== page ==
Jesus was dead, to begin with.
Okay, so I actually just stole that opening line from Charles Dickens. It’s the first line of a “Christmas Carol” – “Marley was dead, to begin with. There is no doubt whatever about that.” But it works just as well, for Jesus:
Jesus was dead, to begin with. There is no doubt whatever about that. The fact of Jesus’ death is probably the only aspect of his life upon on which there is universal agreement among historians. So we begin there. Jesus was dead, to begin with.
And unlike Marley, he left no great fortune behind him. His net worth was zero. His followers had deserted him. By any reasonable measure of worldly success, Jesus was not a success.
He was dead, to begin with; and then, there was the manner of his death – not a peaceful rest at the end of a long and successful life, not even a heroic death in battle, but a shameful death. He was a criminal, condemned and crucified. Crucifixion was a sentence designed to strip its victims of their humanity. Such a death was hardly the stuff of legends.
In fact there was a belief among some of the people at the time that those who were crucified were not only dead, but cursed; abandoned by God. Certainly those who performed the crucifixion intended to create that impression. Lynch mobs in every era claim they are hanging the devil on the tree.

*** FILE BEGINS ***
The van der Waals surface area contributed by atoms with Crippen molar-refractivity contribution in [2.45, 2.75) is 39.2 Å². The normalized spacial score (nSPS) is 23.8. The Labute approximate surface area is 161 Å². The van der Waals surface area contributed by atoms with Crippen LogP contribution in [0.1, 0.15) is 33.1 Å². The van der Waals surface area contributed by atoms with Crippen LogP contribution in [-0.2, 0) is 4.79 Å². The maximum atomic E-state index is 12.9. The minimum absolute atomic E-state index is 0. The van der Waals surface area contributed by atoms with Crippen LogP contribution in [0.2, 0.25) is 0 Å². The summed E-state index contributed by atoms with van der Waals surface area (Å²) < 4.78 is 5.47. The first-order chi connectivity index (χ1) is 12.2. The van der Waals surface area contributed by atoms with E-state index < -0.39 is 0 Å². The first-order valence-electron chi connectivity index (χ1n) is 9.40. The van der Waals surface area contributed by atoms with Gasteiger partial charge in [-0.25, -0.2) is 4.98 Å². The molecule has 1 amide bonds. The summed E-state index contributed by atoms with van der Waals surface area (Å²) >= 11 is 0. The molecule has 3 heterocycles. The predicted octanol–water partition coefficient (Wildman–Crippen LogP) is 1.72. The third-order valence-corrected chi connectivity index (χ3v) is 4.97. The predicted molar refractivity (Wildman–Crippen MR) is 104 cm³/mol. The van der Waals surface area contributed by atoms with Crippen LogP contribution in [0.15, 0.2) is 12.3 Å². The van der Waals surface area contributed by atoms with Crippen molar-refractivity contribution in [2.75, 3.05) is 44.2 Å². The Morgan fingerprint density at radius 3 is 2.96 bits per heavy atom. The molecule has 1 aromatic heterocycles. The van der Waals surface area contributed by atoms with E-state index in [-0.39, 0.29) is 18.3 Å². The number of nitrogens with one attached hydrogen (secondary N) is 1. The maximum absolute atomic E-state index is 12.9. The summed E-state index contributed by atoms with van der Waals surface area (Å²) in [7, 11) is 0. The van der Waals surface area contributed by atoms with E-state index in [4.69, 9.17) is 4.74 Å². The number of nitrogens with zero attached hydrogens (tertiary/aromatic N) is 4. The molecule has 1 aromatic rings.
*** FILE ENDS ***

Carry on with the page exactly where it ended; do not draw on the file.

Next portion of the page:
In other words, Jesus was not only dead; he was dead wrong. His crucifixion proved it.
This Jesus was no Son of God – that title belonged to Caesar. Jesus was just another failed messiah, another would-be revolutionary, another heretic gone astray. Jesus would be barely a footnote in the history of the Empire; after all, history is written by the victors. Jesus was dead, and as far as the world was concerned, that settled the matter. End of story.
And indeed, that is how the story would have ended, were it not for Easter morning. Instead, it is how the story begins. Jesus was dead – to begin with.
You have already heard what comes next — how his lifeless body was laid in a tomb behind a great stone; how the women came in the morning, to find the stone rolled away, and the tomb empty. (Luke 24: 1-12)
The image of that empty tomb is so startling to us, that we sometimes can’t move past it. The idea of a dead body brought to life is so astonishing, so disturbing, really, that we either are transfixed by the miracle or turned off by it. This is not the sort of hope we are accustomed to embracing. It seems too good to be true.
And although we are here on Easter Sunday, I know that most of us probably cannot quite wrap our heads around the reality of this event. That’s okay. Let us proceed with the story; let us continue, as if, the tomb were empty. As if, Jesus was risen indeed. And let us ask ourselves: what does this resurrection mean?
Well, for those who were close to Jesus, the resurrection meant joy and thanksgiving: the one they lost was restored to them. For Peter, who had denied him, it meant forgiveness, and a second chance. For them, this personal, intimate aspect of resurrection would have been enough to make Easter holy.